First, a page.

The Republican’s “Whining” Strategy After The Second Inaugural
I’m enjoying watching the reaction from Republicans to President Obama’s incredible second inaugural speech. I especially like their whining about the President not reaching out to them.
They way I see it, the Republicans are speeding towards the edge of the cliff and now they want the President to grab their outreached hands and save their tea party asses before the “momentum of their ideology” flings them into the canyon. Sorry dudes, this is your runaway mess. Enjoy the ride.
It takes a special kind of crazy to spend four years walking in lockstep against our President and slapping his outreached hand at every turn, only to cry about him not reaching out to them in the second inaugural. It has become obvious to anyone who is honest with themselves that the Republican Party is bankrupt, out of ideas and has no foundation remaining. They are a reactionary party now, and they don’t seem to be doing that very well either.
Beyond that, they are also becoming a party of whiners. Recent articles by Charles Krauthammer, Michael Gerson and David Brooks give us the best examples of this. Krauthammer started the trend that is best summed up by Smartypants as “conciliatory rhetoric as ruthless strategy”. Here is a piece of Krauthammer’s whine, via Smartypants…
He’s been using this, and I must say with great skill–-and ruthless skill and success–to fracture and basically shatter the Republican opposition… His objective from the very beginning was to break the will of the Republicans in the House, and to create an internal civil war. And he’s done that.
Michael Gerson, former speechwriter for President George W. Bush, came up with yet another great expression for us liberals to use, in bold.
The debt ceiling is a form of leverage they can’t responsibly use. A partial government shutdown or full implementation of the sequester are less toxic alternatives but of questionable utility. [...]
Given this weak Republican position, Obama must be tempted by a shiny political object: the destruction of the congressional GOP. He knows that Republicans are forced by the momentum of their ideology to take positions on spending that he can easily demagogue.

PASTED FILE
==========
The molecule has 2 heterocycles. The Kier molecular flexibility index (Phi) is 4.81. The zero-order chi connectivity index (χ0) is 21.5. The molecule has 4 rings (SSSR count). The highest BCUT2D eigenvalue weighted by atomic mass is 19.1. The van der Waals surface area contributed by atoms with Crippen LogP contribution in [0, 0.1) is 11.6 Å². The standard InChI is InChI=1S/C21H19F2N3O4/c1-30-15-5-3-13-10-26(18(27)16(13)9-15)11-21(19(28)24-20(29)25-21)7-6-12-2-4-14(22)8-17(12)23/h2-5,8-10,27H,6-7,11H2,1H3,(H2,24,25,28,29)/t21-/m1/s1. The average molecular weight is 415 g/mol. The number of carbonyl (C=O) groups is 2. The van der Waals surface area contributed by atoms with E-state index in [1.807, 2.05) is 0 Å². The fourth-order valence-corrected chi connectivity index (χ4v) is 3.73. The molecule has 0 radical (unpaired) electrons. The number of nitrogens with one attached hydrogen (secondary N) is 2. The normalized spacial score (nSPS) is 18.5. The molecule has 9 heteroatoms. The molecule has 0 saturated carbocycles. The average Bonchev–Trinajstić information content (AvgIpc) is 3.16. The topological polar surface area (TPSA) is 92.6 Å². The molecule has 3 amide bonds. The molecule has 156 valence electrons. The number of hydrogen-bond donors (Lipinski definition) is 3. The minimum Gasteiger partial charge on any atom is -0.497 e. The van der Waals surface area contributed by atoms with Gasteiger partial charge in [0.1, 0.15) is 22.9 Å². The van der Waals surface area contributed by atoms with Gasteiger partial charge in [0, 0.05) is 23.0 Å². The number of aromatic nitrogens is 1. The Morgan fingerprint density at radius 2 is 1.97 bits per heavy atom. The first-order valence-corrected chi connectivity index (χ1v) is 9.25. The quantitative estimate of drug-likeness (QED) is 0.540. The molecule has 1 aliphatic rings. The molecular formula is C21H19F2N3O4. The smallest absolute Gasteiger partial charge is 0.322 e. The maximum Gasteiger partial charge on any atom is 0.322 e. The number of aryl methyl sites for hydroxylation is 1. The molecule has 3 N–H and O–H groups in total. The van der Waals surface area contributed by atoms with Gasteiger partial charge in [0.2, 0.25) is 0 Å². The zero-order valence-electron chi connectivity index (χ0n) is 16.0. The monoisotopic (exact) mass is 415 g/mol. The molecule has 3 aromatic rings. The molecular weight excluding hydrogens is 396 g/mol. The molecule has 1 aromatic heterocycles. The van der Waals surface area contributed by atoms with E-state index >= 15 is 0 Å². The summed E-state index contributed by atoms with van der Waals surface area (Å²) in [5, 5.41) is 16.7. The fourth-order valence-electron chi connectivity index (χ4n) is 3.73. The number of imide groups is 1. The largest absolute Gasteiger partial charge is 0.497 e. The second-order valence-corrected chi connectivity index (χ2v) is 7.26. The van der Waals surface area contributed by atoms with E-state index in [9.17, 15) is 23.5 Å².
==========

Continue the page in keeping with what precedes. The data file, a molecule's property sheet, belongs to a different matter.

For a noted Republican to admit that the Republican Party is out of control, careening towards the cliff, is pretty astounding. I have very little sympathy for them, since we all watched as Republican leaders let the Tea Party take the wheel of their party while they stood on the curb cheering.
It’s more likely that today’s majority party is going to adopt a different strategy, which you might call Kill the Wounded. It’s more likely that today’s Democrats are going to tell themselves something like this:
“We live at a unique moment. Our opponents, the Republicans, are divided, confused and bleeding. This is not the time to allow them to rebuild their reputation with a series of modest accomplishments. This is the time to kick them when they are down, to win back the House and end the current version of the Republican Party. [...]
“Then he could invite a series of confrontations with Republicans over things like the debt ceiling — make them look like wackos willing to endanger the entire global economy. Along the way, he could highlight women’s issues, social mobility issues (student loans, community college funding) and pick fights on compassion issues, (hurricane relief) — promoting any small, popular spending programs that Republicans will oppose.
That last paragraph is just hilarious considering the reality that we all just witnessed.
I frequently ask myself who the Republicans think they are appealing to with this whining strategy. Do they think that the base of their party wants to hear them cry about those mean ole Democrats? I’m sure more than a few Republicans are calling them some choice names for that.
Do they think their whining appeals to Democrats who just worked their asses off to defeat their party? If anything, it makes us gleeful as we watch them form a circular firing squad and then argue about who gets to go first.
Maybe they think all that crying and whining will appeal to independents in the country. I suspect there are a few of those who will sympathize with them, since that swath of “independents” or “undecideds” aren’t the brightest bulbs in the bunch – see the CNN focus groups after the debates.
I probably shouldn’t get so much pleasure from seeing all this, but I do hope this Republican sideshow gets picked up for another season.
Cross-posted at Angry Black Lady Chronicles
H/T to Smartypants for the links!